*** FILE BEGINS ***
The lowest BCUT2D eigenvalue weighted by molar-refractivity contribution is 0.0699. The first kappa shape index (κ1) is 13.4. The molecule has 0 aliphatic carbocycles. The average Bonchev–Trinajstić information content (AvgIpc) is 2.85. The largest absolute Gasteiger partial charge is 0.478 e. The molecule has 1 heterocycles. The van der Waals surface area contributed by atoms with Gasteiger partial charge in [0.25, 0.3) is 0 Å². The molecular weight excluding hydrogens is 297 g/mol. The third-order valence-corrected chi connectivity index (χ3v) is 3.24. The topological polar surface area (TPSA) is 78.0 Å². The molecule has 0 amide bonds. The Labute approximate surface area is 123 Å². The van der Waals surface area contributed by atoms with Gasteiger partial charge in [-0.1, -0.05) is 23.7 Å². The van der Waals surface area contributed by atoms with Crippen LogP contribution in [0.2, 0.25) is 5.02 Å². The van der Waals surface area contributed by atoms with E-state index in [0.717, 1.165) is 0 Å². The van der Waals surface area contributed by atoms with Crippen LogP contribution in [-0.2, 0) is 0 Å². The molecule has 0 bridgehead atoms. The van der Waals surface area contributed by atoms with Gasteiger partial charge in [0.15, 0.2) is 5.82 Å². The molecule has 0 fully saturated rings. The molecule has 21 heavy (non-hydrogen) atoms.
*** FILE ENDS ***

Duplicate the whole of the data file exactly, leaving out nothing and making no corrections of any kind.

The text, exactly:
The lowest BCUT2D eigenvalue weighted by molar-refractivity contribution is 0.0699. The first kappa shape index (κ1) is 13.4. The molecule has 0 aliphatic carbocycles. The average Bonchev–Trinajstić information content (AvgIpc) is 2.85. The largest absolute Gasteiger partial charge is 0.478 e. The molecule has 1 heterocycles. The van der Waals surface area contributed by atoms with Gasteiger partial charge in [0.25, 0.3) is 0 Å². The molecular weight excluding hydrogens is 297 g/mol. The third-order valence-corrected chi connectivity index (χ3v) is 3.24. The topological polar surface area (TPSA) is 78.0 Å². The molecule has 0 amide bonds. The Labute approximate surface area is 123 Å². The van der Waals surface area contributed by atoms with Gasteiger partial charge in [-0.1, -0.05) is 23.7 Å². The van der Waals surface area contributed by atoms with Crippen LogP contribution in [0.2, 0.25) is 5.02 Å². The van der Waals surface area contributed by atoms with E-state index in [0.717, 1.165) is 0 Å². The van der Waals surface area contributed by atoms with Crippen LogP contribution in [-0.2, 0) is 0 Å². The molecule has 0 bridgehead atoms. The van der Waals surface area contributed by atoms with Gasteiger partial charge in [0.15, 0.2) is 5.82 Å². The molecule has 0 fully saturated rings. The molecule has 21 heavy (non-hydrogen) atoms.